Ansible has modules shell, for executing commands against Linux targets, and win_shell for executing commands against Windows targets - typically using PowerShell. So I was curious to see if it was possible to execute commands in a Linux target using PowerShell Core and if so, how to do it. For my test I have an Ubuntu 18.04 VM with PowerShell 7.3.5 installed: The shell module has an executable parameter described as “Change the shell used to execute the command.
Back Story Back in January 2017 Craig and I made PowervRA available for macOS and Linux via PowerShell Core. It was always our intention to do the same thing for PowervRO and , although slightly later than we hoped, we’re finally able to do that. PowerShell Core has come a long way itself over the last year, currently in Release Candidate and soon to be GA, and I’m sure a lot of the hard work and community feedback which has gone into that has helped make the job of PowervRO supporting PowerShell Core very straightforward.
This article on the vCOTeam site details how to mount a CIFS share on the vRO Appliance so that workflows can write files directly to a Windows File Share rather than using another process to copy the file over there. This was straightforward to implement in a lab scenario, however within a corporate environment with more restrictions around security and networking it can potentially be more of a challenge. Specifically we encountered the following error response from a Windows Server seemingly configured correctly for Share and NTFS permssions on the folder to mount:
Back Story For a while Craig and I have had a number of requests regarding offering OS X and Linux support to PowervRA, particularly since in case you weren’t aware PowerShell is now available on those OSs and 3rd party modules such as PowerCLI are heading towards supporting that. We first looked at offering this support for PowervRA when the first Alpha release of PowerShell Core was shipped, however we were blocked by a couple of issues, particularly this one regarding certificate checking.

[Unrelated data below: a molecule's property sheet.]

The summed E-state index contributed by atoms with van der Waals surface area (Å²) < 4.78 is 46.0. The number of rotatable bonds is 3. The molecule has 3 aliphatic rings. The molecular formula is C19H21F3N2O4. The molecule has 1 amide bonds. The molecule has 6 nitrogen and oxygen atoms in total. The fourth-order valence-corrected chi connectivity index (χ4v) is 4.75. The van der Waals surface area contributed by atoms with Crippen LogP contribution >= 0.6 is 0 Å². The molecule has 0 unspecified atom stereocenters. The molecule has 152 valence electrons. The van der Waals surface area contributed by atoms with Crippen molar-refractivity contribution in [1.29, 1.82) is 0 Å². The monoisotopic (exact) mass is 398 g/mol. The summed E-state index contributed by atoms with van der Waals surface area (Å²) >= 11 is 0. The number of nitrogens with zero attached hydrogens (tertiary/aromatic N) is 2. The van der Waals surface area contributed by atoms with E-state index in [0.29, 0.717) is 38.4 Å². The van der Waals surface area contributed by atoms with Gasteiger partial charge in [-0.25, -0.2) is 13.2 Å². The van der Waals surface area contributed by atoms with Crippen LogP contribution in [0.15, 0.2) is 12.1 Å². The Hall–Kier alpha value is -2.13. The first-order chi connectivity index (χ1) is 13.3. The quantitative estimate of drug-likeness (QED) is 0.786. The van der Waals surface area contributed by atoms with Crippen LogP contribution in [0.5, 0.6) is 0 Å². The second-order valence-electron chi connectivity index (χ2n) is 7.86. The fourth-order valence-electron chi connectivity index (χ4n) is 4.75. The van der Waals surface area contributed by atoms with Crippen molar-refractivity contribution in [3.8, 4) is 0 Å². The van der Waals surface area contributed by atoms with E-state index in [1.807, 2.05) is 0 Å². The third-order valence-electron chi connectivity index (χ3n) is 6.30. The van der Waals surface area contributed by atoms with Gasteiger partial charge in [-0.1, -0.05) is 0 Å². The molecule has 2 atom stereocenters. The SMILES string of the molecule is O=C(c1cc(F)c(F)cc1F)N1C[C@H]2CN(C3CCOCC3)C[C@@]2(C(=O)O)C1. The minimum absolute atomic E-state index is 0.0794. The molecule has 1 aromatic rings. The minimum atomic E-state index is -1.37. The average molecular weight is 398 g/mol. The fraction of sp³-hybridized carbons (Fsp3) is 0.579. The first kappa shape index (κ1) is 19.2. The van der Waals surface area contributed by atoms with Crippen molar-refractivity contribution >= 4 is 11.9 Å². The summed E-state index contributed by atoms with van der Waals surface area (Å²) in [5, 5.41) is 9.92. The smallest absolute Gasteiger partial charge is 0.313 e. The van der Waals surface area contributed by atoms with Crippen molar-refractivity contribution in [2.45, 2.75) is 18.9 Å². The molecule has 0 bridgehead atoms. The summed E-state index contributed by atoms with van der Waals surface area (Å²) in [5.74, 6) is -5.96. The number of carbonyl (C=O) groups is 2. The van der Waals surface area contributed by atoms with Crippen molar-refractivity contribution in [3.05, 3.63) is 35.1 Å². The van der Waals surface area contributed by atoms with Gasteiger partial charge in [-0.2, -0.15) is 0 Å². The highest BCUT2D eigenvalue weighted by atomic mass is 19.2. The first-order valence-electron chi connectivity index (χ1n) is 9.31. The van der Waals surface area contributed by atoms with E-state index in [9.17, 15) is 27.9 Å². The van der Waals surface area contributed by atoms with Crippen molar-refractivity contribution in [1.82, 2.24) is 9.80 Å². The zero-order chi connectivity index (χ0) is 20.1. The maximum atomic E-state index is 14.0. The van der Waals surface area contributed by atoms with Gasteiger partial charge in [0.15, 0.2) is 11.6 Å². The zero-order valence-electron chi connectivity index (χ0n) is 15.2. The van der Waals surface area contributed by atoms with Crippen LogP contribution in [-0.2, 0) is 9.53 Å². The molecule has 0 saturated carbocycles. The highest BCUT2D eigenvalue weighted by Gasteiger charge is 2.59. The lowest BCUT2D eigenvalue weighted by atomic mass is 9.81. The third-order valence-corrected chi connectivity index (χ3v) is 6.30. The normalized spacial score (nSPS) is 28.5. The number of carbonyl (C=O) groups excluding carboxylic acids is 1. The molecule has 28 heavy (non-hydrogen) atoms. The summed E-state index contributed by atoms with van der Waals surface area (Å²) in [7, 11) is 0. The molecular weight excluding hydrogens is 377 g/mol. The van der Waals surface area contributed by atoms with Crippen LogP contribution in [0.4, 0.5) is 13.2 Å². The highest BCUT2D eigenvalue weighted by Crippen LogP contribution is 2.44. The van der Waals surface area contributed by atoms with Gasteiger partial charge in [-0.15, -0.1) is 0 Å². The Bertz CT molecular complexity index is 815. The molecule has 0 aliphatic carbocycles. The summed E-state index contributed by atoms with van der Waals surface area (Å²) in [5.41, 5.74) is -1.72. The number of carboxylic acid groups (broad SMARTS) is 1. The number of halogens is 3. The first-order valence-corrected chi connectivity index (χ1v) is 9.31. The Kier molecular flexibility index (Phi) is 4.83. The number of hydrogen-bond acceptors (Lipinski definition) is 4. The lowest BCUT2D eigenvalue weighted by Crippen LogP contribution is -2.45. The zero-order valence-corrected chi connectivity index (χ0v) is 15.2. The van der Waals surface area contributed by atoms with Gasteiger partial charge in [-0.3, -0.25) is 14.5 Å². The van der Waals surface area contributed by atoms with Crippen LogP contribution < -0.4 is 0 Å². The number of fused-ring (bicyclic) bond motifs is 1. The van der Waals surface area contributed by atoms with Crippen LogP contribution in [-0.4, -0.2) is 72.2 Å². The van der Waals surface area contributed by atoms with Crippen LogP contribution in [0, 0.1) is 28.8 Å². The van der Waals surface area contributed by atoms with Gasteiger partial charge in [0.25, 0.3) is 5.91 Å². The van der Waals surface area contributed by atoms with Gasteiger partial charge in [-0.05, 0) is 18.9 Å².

I needed to setup a Minecraft server so that one of my kids could play online against a friend who had moved to another continent and they wanted a few different ways to stay in touch. Since one half of the friendship doesn’t have Xbox Live, but both have the PC / Mac version I figured I could sort out a hosted server for them to play on. There are plenty of places around that will host one for you for a small fee, but since I had some monthly Windows Azure credits via my MSDN subscription I figured I’d have a go setting up my own one and see how that went.
A question I’ve fielded now and again in the past, “Can I use PowerShell to access Linux servers?”. Among others, there were a few answers I could give of varying degrees of usefulness depending on the requirements: Use the command line tool plink.exe Look at OMI I was recently asked this again at my current workplace and discovered a project I hadn’t seen previously, a PowerShell module based on the SSH.